Barr rips ‘totalitarian,’ ‘militant’ progressivism: ‘They want able-bodied citizens to become more dependent’

In a speech Wednesday, Attorney General Bill Barr slammed the left for embracing a “totalitarian” philosophy that undermines democracy.

Barr expressed his concern that religion is being driven from the public square by increasingly “militant” progressives who control American culture.

“They want able-bodied citizens to become more dependent, subject to greater control, and increasingly supportive of dependency.  The tacit goal of this project is to convert all of us into 25-year-olds living in the government’s basement, focusing our energies on obtaining a larger allowance rather than getting a job and moving out,” he warned in a speech to the National Religious Broadcasters Convention in Nashville, Tennessee.

Barr: liberalism is becoming “totalitarian”

Barr has taken criticism from the Left for a series of speeches candidly criticizing what he calls “militant” secularism and arguing that religion is necessary to the functioning of democracy. His arguments have prompted hysterical, turgid write-ups accusing him of harboring a shadowy right-wing agenda.

In his latest comments on the topic, Barr argued that the current tensions in American politics stem from the clashing of two worldviews: on the one hand “liberal democracy,” which values personal liberty and limited government, and on the other, “totalitarian democracy,” which subjects the individual to “elite conceptions about what best serves the collective.” Barr, who is Catholic, traced the blessings of liberal democracy to St. Augustine, and the terrors of “totalitarian democracy” to the philosopher Jean-Jacques Rousseau.

The difference between the two philosophies boils down to how they understand human nature and its relationship to the state. Liberal democracy accepts the “imperfect” nature of humans — and the existence of a life beyond this life — and therefore sees government as only a “necessary evil” to maintain worldly order, but totalitarian democracy sees man as good in his natural state, but corrupted by society’s customs. Therefore, it seeks to return man to his natural state of goodness by recklessly tearing down tradition with the power of the state. As Barr put it:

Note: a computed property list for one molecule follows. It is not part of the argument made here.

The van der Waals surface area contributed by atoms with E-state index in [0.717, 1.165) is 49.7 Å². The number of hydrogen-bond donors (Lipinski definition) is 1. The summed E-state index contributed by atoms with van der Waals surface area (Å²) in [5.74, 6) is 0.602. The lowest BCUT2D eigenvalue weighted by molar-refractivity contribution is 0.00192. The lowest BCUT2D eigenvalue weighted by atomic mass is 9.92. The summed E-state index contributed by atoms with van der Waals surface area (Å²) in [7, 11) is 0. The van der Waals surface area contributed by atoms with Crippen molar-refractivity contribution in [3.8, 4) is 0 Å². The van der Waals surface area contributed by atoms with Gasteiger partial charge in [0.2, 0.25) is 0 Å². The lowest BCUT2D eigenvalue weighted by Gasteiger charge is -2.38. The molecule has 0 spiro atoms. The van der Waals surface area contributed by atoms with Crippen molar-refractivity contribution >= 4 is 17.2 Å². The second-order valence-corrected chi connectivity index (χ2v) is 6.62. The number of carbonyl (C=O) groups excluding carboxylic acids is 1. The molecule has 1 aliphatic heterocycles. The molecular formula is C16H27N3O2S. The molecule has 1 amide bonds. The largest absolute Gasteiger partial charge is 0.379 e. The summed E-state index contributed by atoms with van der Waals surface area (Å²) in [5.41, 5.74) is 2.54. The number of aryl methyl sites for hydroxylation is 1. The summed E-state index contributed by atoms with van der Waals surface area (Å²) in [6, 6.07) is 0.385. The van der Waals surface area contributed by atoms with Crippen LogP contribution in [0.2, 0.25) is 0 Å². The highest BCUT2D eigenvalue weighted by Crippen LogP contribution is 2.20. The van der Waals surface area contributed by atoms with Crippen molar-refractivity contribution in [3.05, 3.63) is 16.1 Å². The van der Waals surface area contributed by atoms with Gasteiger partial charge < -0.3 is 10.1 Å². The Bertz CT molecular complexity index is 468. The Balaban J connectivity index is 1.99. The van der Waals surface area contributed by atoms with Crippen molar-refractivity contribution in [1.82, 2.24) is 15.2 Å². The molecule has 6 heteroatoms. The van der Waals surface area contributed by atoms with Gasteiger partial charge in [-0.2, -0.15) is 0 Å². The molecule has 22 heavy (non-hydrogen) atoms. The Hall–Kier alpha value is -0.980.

Totalitarian democracy is almost always secular and materialistic, and its adherents tend to treat politics as a substitute for religion. Their sacred mission is to use the coercive power of the state to remake man and society according to an abstract ideal of perfection. The virtue of any individual is defined by whether they are aligned with the program.

Role of religion

Barr went on to describe “totalitarian democracy,” which unlike liberal democracy, takes its marching orders from an “elite” group despite its “democratic” form. He warned of increasingly “totalitarian” liberals who seek to use democracy as a weapon to push a “socialist” and “revolutionary” agenda. Their goal is to enslave people by turning them into dependents — like children of the government — through a form of “soft” despotism. Barr explained:

Over the past few decades, those further to the left have increasingly identified themselves as ‘progressives’ rather than ‘liberals.’ And some of these self-proclaimed ‘progressives’ have become increasingly militant and totalitarian in their style. While they seek power through the democratic process, their policy agenda has become more aggressively collectivist, socialist, and explicitly revolutionary.

The antidotes to this tyranny, he said, are religion, freedom of the press and decentralized government. Religion, he said, helps keep government in check because it instills moral values in the people to help them regulate themselves. But religion also acts as a check on the “hubris” of the ambitious programs of perfection of totalitarian democracy, and it tempers political passions by making “clear that what happens here on earth is only transient –not eternal.”

But the Left, Barr said, has worked to “promote a culture of disbelief” and seeks the “weakening of religion” in the name of the separation of church and state.

The way out

Second, Barr lamented that the consolidation of power by the federal government had introduced a “one size fits all” mentality, in which there is only one national solution for every public problem. The centralization of power in Washington, D.C. has nationalized politics and undercut the natural diversity of values and opinion in different communities, making every political issue into a national contest between “combatants who often do not even comprehend their opponents’ perspective.”

Finally, Barr said that the media today is “remarkably monolithic in viewpoint” and journalists now see themselves as “agents for change” rather than objective reporters, further adding to the acrimony of the times. The consolidation of opinion in corporate media makes it easier to whip up a majoritarian tyranny, along the lines of opinion that the media sets. The way out of this mess, he said, is to celebrate religion, devolve power back to localities, and affirm the diversity of opinions and voices in media.

“This means fostering a culture that is truly pluralistic.  It means all viewpoints must be treated fairly – not simply the viewpoints favored by our cultural elites.  And it especially means giving our respect to religion as a vital pillar of our society.  Religion is something we should celebrate, not disparage,” he said.

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